100  |  March 2009  |  LINUX For You  |  www.openITis.com


Guest Column  |  A Voyage to the Kernel

Some ‘tree’ facts Some evolutionary concepts: In a nutshell

In the last column, we discussed the use of trees. I will now


list some of their properties that you can employ while
designing the strategy:
E volutionary algorithms themselves form another major
branch. We will confine ourselves to some basic ideas,
problem definitions and generalisations (definitions).
• There will only be one node that connects two nodes in General single-objective optimisation problem: This is
a tree defined as minimising (or maximising) f (x) subject to gi (x)
• If a tree has N nodes, there will be N-1 edges ≤ 0, i = {1, . . . , m}, and hj (x) = 0, j = {1, . . . , p} x ∈ Ω. A
• For any binary tree with N internal nodes, there are N+1 solution minimises (or maximises) the scalar f (x) where x is a
external nodes n-dimensional decision variable vector x = (x1 , . . . , xn ) from
• The height of a given full binary tree with N internal nodes some universe Ω.
is about log N / log 2 Single-objective global minimum optimisation: Given a
function f : Ω ⊆ Rn → R, Ω = ø, for x ∈ Ω the value f * f (x* ) >
-∞ is called a global minimum if and only if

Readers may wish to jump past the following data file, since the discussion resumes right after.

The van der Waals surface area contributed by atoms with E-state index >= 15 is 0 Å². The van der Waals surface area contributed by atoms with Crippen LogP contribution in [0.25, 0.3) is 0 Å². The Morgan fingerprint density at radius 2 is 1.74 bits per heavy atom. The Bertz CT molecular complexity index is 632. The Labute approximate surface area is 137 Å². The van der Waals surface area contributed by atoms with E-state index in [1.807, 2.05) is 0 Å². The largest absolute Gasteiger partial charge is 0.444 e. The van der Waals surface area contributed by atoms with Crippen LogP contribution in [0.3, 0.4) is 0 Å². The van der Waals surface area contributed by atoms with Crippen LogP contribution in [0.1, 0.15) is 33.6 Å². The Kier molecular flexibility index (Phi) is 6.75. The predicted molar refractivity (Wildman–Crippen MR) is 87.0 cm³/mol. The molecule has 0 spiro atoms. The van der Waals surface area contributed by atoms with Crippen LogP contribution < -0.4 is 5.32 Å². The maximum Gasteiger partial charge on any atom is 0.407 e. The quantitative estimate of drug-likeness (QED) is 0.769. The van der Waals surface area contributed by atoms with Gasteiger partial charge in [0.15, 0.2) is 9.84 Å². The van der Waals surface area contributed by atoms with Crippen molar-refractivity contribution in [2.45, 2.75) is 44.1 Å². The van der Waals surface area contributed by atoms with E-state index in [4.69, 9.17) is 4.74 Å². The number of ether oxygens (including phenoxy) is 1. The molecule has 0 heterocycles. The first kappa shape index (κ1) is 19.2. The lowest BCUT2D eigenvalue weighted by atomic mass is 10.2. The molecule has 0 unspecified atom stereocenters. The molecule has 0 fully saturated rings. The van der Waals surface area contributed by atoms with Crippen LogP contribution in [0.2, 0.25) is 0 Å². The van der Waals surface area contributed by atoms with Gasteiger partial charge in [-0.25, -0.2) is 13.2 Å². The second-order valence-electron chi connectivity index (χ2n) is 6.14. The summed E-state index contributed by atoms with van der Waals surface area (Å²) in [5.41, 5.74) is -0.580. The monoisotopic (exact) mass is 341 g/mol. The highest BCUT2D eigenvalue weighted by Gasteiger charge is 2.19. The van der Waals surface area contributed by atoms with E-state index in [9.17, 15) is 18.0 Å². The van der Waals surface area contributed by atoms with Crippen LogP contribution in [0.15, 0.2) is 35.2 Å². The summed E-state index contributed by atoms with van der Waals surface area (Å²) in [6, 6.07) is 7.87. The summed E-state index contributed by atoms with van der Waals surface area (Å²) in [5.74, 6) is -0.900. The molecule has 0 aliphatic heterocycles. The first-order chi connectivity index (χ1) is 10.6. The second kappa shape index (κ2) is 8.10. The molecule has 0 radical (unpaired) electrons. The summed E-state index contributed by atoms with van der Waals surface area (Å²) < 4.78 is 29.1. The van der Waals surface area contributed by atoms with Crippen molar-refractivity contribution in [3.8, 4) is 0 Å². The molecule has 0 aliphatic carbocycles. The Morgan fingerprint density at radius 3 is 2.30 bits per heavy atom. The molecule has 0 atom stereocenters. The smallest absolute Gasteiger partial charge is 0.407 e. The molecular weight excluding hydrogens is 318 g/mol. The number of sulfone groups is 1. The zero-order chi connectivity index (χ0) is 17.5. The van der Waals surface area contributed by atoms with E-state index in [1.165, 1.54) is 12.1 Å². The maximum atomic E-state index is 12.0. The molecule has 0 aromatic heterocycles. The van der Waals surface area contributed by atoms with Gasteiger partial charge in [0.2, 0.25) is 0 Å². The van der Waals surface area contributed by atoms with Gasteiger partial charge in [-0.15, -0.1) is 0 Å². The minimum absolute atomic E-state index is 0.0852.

}
x ∈ Ω : f (x* ) ≤ f (x)
}
x* is by definition the global minimum solution, f is the
objective function, and the set Ω is the feasible region of x.
Shape {
appearance Appearance { Useful facts:
material Material { • The purpose of finding the global minimum solution(s)
emissiveColor 0 1 0 is called the global optimisation problem for a single-
transparency 0 objective problem.
} • Evolutionary multi-objective optimisation (EMO) refers to
} the use of evolutionary algorithms of any sort (like genetic
geometry IndexedLineSet { algorithms, evolution strategies, evolutionary programming
coord Coordinate { or genetic programming) to solve multi-objective
point [ optimisation problems.
0 707.106781186547 707.106781186548, • Other meta-heuristics that are being used to solve multi-
353.553390593274 707.106781186547 612.372435695795, objective optimisation problems include particle swarm